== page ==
Primary Source Lesson Plans
The Lehigh County Historical Society and Lehigh Valley Heritage Museum received a grant through the Library of Congress’s Teaching with Primary Sources (TPS) Program. Primary sources are the basic building blocks of history—original sources created at the time of a historical event. The lesson plans listed were created by teachers who participated in our “Teaching with Primary Sources” workshops. We defer to your best professional judgement to decide for yourself about their utility and appropriateness for your students. You can learn more about the Library’s TPS program and other resources available to teachers at www.loc.gov/teachers.
The grant from the Library enabled the Lehigh County Historical Society to offer teacher continuing education workshops helping teachers learn to use primary sources to meet Common Core and State Academic Standards while teaching various subjects across the curriculum. Participating teachers were invited to develop and submit lesson plans incorporating primary sources. The Lehigh County Historical Society would like to thank all the educators/teachers, with a special thanks to those who submitted these lesson plans for further review.
We also invite all those who use these lesson plans to provide feedback. How did this lesson plan work in your classroom? Do you have suggestions? Have you created an effective lesson plan using primary sources? If you have comments, suggestions, or would like to submit a primary-source-based lesson plan for possible inclusion on this site, please email firstname.lastname@example.org.
We are offering these materials to teachers as resources for you to decide for yourself about their utility and appropriateness for your students. We cannot guarantee that any particular lesson will be appropriate and work well for your class, nor can we guarantee that all information provided in external links is accurate and up-to-date. You must be the judge of that.
The lesson plans are listed below along with brief descriptions. Please note that when the lesson plans refer to “showing,” “displaying,” or “projecting” a primary source, this should be done by projecting the source directly from the website in order to adhere to any possible copyright restrictions. Remember that, ultimately, rights assessment is your responsibility. We cannot make that determination for you.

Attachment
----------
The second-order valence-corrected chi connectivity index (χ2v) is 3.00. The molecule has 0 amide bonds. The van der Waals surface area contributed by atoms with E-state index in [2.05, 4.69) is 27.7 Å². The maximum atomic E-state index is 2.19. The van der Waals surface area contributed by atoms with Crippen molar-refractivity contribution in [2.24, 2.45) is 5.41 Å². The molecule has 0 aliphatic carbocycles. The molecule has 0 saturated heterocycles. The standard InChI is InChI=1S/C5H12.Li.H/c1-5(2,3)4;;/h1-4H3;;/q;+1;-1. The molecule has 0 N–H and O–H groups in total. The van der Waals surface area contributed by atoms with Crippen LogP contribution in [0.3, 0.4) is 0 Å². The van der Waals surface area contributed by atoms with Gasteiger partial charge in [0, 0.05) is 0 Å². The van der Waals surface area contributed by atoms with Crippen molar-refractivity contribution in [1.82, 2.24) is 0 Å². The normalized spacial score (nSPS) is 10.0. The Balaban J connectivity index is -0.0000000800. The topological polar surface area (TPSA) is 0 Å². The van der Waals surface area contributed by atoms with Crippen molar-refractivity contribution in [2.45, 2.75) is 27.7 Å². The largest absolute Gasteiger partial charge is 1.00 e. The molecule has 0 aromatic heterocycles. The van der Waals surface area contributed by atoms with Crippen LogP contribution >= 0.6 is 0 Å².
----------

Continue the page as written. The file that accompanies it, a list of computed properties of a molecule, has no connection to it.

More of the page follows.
Each lesson plan may be downloaded as a ZIP file by clicking on the Lesson Topic. These are simply starting points. You must decide for yourself about each lesson’s utility and appropriateness for your students.
|Lesson Topic||Target Grade||Lesson Summary|
|Civil War Letters||2-5||Students read & discuss a letter written by a Civil War soldier, then compose an original letter written from the perspective of a Civil War soldier.|
|Political Posters||3||Students analyze historical presidential campaign posters, then create their own persuasive campaign poster.|
(2 lesson unit)
|4||These lessons use primary sources to explore William Penn, his beliefs, and how they shaped early Pennsylvania.|
|Harrisburg||4||Student teams view and analyze historical photographs of our state capital, Harrisburg, Pennsylvania, then create their own Google Docs slide show presentation.|
|Dust Bowl||5||Students analyze an oral history, photographs, and songs related to the Dust Bowl Era.|
|Civil War Drummer Boys||7-8||Students analyze primary sources such as photographs and maps to help illuminate the reading of a literature source about Civil War Drummer boys.|
|Second Great Awakening||8||Students analyze a newspaper article and lithograph about the Great Awakening. They then examine two political cartoons about temperance, a social reform movement that grew out of the Great Awakening. Finally, students create a persuasive political cartoon about another social reform movement referencing the Great Awakening.|
|Introduction to Poe||10||Students analyze primary sources to learn about Edgar Allen Poe’s life and influence.|
|American & British Relations||9-12|
|Student teams explore the online exhibit John Bull Uncle Sam Four Centuries of British-American Relations at www.loc.gov. Teams summarize main ideas and important details from their assigned subsection of the exhibit, using exhibit materials to create a short PowerPoint.|